As a hemodialysis or peritoneal dialysis patient, your physician prescribes different medication for different purposes. For example, to stimulate the production of red blood cells and avoid anemia or to prevent irritation and bone damage.
The following medication is used most frequently:
Vitamin D is activated in the kidneys to facilitate the absorption of calcium from food. We need calcium for the preservation of bone. People with kidney disease are often given vitamin D in a pre-activated form so that their body can absorb more calcium and the risk of bone fractures is reduced.
Iron is a vital structural component of haemoglobin, a key protein found in normal red blood cells, which transport oxygen. Without iron, it is difficult for the body to create enough healthy red blood cells. Clinical management of iron deficiency involves treating patients with iron replacement products while they undergo hemodialysis. Iron is usually supplied by intravenous infusion at the renal care center.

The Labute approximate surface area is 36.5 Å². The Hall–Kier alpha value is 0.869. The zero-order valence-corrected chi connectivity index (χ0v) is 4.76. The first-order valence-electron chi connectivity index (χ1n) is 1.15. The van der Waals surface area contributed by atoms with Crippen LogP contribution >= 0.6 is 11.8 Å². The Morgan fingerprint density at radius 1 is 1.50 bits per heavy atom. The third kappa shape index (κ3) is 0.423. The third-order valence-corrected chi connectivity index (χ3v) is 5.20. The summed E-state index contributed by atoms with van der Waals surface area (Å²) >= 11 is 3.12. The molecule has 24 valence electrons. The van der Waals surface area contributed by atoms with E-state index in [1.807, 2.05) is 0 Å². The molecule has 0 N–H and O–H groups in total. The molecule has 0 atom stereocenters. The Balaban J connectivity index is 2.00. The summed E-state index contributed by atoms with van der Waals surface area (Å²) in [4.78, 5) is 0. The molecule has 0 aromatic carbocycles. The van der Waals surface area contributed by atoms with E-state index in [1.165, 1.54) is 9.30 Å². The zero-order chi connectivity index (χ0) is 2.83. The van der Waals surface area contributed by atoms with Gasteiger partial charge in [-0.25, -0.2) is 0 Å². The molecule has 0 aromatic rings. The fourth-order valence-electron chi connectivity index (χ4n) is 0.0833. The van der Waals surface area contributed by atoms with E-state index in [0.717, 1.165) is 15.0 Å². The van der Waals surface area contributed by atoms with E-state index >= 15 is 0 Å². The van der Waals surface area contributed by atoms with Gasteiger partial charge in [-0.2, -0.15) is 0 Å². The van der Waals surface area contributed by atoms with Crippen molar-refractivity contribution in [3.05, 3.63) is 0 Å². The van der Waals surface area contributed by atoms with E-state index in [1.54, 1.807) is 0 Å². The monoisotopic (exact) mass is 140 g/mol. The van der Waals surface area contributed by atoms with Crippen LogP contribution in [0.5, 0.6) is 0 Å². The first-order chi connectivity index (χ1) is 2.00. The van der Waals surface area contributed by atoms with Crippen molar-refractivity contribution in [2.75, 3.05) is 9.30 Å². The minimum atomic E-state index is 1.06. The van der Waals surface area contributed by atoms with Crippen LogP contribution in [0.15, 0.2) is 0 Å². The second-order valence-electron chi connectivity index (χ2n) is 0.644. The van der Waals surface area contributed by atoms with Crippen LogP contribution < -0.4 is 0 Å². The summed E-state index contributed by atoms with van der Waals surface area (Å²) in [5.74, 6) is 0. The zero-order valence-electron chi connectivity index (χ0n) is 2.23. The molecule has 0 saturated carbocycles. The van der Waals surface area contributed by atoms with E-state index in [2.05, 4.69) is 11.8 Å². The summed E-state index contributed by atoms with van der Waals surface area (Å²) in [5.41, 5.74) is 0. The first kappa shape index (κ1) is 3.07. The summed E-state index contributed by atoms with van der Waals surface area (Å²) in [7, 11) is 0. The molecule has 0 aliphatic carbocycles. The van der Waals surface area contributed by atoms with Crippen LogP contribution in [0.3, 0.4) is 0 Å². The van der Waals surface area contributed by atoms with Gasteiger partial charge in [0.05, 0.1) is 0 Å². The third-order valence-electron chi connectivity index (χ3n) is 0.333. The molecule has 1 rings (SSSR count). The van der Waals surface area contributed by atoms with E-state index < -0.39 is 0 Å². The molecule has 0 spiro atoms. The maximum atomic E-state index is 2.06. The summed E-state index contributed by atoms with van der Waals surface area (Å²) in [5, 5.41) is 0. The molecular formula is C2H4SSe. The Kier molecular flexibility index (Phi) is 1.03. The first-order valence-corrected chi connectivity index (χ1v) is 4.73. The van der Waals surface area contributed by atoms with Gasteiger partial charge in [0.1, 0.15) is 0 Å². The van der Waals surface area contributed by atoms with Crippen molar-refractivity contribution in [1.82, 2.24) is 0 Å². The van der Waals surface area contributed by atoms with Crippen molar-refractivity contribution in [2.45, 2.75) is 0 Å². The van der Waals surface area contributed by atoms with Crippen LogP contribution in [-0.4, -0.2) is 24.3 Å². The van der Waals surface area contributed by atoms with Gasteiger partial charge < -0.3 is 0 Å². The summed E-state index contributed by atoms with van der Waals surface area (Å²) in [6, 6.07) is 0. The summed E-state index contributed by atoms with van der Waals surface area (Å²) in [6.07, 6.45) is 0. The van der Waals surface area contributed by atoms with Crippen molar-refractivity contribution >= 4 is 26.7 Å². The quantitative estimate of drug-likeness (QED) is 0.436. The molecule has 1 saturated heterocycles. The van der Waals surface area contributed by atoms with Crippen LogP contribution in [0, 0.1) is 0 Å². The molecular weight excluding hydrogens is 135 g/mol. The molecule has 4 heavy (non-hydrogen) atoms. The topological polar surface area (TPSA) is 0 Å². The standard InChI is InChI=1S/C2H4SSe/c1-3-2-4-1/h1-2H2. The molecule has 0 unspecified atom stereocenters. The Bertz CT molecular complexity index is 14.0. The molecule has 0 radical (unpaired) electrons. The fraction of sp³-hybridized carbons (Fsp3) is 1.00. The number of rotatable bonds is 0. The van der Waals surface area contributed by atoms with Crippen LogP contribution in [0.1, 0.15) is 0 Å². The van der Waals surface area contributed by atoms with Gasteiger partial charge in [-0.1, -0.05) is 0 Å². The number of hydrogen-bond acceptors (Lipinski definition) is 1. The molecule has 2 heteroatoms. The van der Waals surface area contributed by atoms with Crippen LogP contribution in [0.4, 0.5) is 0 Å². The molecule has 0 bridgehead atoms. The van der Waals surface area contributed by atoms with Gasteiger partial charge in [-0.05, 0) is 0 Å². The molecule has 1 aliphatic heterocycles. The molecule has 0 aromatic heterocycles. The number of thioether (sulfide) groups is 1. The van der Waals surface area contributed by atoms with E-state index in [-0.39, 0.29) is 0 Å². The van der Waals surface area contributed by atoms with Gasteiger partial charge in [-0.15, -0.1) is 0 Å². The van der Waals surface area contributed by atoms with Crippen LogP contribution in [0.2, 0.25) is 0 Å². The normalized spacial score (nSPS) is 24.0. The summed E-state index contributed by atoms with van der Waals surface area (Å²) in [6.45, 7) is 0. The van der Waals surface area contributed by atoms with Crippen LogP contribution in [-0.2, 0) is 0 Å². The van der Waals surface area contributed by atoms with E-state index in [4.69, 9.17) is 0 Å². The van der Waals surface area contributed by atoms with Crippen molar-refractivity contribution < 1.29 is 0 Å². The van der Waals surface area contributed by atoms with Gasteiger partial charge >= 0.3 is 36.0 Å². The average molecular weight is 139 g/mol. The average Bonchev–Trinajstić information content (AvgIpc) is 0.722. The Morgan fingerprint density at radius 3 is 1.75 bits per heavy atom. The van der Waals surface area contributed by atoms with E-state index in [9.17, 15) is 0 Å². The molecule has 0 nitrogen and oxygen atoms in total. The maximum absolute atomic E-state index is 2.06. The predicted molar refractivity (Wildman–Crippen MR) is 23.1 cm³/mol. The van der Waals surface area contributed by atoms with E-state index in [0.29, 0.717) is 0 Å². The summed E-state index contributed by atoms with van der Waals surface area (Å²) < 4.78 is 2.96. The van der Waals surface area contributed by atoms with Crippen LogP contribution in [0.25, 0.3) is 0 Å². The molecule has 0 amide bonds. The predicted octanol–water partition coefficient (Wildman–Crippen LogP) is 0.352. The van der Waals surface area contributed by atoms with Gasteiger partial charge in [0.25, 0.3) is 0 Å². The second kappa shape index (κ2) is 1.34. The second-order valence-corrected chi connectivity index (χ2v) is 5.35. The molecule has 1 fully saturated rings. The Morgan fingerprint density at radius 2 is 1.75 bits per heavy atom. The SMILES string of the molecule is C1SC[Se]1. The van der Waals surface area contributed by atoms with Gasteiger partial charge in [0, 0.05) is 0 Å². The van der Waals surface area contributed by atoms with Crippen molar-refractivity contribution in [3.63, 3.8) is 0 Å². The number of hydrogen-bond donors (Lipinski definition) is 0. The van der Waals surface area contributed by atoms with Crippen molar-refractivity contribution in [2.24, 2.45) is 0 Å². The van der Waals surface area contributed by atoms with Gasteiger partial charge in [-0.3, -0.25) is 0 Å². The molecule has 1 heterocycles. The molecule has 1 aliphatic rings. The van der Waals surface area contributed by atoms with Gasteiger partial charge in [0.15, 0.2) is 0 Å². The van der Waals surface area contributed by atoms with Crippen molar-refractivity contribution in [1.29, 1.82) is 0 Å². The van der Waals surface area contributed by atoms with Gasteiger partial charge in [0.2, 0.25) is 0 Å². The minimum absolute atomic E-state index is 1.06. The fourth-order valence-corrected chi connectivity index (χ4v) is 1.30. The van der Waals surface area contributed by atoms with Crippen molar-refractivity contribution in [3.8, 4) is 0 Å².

Erythropoietin, often referred to as EPO, is a hormone produced by the kidneys which stimulates the bone marrow to produce red blood cells. As the production of erythropoietin in chronic kidney disease patients is low, the level of red blood cells is reduced, which leads to renal anemia. Synthetic erythropoietin can be given intravenously or through the skin as a substitute for natural erythropoietin in order to keep the level of red blood cells stable.
Most patients suffer from high blood pressure (hypertension). Blood pressure needs to be regulated with appropriate medication and strictly controlled during treatment.